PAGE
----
Breaking News Bar
posted: 6/2/2012 9:24 AM

Arlington Heights second-graders become playwrights

hello
Success - Article sent! close
  • April Dawn Gladu and Jessi Gangware in a scene.

      April Dawn Gladu and Jessi Gangware in a scene.
    Courtesy of Metropolis Performing Arts Centre

  • Following the performances, Dryden second-grade writers gathered onstage to celebrate seeing their work come alive.

      Following the performances, Dryden second-grade writers gathered onstage to celebrate seeing their work come alive.
    Courtesy of Janet Souter

  • April Dawn Gladu, Patrick Byrnes, Jessi Gangware and Tony Allen depict a time in the life of Dryden Principal Robert Jares, who changed careers from music professor to school principal.

      April Dawn Gladu, Patrick Byrnes, Jessi Gangware and Tony Allen depict a time in the life of Dryden Principal Robert Jares, who changed careers from music professor to school principal.
    Courtesy of Metropolis Performing Arts Centre

 
By Eileen O. Daday
Daily Herald correspondent

In this day and age of texting and tweeting, several Arlington Heights second-graders experienced something of a throwback: they learned to write -- more specifically, write for the stage.

"I've never written a play before," said Megan Snow, a second-grader at Ivy Hill Elementary School in Arlington Height, "but it was cool to see our ideas acted out."

Order Reprint Print Article
 
Interested in reusing this article?
Custom reprints are a powerful and strategic way to share your article with customers, employees and prospects.
The YGS Group provides digital and printed reprint services for Daily Herald. Complete the form to the right and a reprint consultant will contact you to discuss how you can reuse this article.
Need more information about reprints? Visit our Reprints Section for more details.

Contact information ( * required )

Success - request sent close

Last week, she and her classmates saw the biographies of their teachers they had developed come to life on the stage at the Metropolis Performing Arts Centre in Arlington Heights.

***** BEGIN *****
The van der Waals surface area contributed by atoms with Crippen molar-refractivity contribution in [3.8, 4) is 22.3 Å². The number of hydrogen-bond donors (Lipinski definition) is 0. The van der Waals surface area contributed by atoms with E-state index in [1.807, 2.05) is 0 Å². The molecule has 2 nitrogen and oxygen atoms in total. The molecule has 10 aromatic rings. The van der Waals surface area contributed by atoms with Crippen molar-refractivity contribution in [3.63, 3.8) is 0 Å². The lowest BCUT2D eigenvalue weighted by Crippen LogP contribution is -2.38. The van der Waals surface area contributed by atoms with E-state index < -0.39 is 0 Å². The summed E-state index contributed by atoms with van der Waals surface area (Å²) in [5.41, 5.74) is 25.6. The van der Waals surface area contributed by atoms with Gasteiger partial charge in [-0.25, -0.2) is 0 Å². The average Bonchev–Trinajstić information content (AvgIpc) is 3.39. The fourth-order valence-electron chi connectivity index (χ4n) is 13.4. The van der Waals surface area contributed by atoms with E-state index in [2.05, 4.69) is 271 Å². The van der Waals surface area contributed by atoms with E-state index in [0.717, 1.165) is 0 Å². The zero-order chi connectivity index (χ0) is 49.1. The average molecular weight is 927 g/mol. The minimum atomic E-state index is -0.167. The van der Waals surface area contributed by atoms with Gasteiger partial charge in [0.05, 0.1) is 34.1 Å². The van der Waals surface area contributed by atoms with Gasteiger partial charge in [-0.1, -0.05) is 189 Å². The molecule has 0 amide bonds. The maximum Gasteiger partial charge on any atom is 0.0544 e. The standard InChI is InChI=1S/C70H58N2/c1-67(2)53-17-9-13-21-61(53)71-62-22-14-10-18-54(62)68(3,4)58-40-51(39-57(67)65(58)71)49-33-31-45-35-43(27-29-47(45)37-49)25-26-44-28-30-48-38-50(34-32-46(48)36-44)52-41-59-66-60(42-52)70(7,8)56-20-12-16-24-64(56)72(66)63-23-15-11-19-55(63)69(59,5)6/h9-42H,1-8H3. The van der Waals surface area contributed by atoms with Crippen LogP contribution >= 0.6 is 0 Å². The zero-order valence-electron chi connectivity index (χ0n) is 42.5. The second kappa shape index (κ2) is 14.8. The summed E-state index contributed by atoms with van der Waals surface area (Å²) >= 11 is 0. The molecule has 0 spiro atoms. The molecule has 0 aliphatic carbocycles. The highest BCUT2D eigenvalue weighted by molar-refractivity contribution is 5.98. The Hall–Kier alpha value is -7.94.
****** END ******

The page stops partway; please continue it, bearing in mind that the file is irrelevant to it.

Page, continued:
After working with teaching artists from the Metropolis over the last four weeks, students from Dryden, Greenbrier and Ivy Hill elementary schools attended short skits performed by professional actors, and all drawn from their interviews and story arcs.

One of Megan's classmates, Cherry Gadamandla of Arlington Heights, added that seeing their work turned into plays gave her an idea.

"You usually see plays that come from an adult's idea," Cherry said. "This time it was plays coming from kids' ideas."

Their interviewing and writing skills were at the core of the "Write to the Spotlight" program, designed by the Arlington Heights Arts Commission and co-sponsored by Arlington Heights Elementary District 25 and the Metropolis.

"It's important for kids," says Bill Kruser, a member of the Arlington Heights Arts Commission. "If we can get them as second-graders to continue and become interested in creative writing, then we've accomplished something."

Another arts commission member, Janet Souter, says the impact of working with working actors and writers helps to reinforce students' interest.

"They might not think they can write," Souter said, "but when you bring it into their school and they see it acted out onstage, suddenly they can."

Students began by developing interview questions to gather information about their teachers. The Metropolis teaching artists then worked with each class to understand the concepts of character, environment, relationships, obstacles and conflicts.

"It was such a joy to work with them so closely," said Jessi Gangware, one of the Metropolis teachers. "This program really gave students an opportunity to let their creativity out and to use their imaginations. You could just see their confidence growing."

Amy Cornelius serves as arts education coordinator for the Metropolis, and she sees "Write to the Spotlight," as one of their outreach programs for local schoolchildren.

"This program works because it's incorporated right into their curriculum," Cornelius says. "As a result, the arts help these students experience learning in new and exciting ways."

Share this page
Comments ()
Guidelines: Keep it civil and on topic; no profanity, vulgarity, slurs or personal attacks. People who harass others or joke about tragedies will be blocked. If a comment violates these standards or our terms of service, click the X in the upper right corner of the comment box. To find our more, read our FAQ.
    help here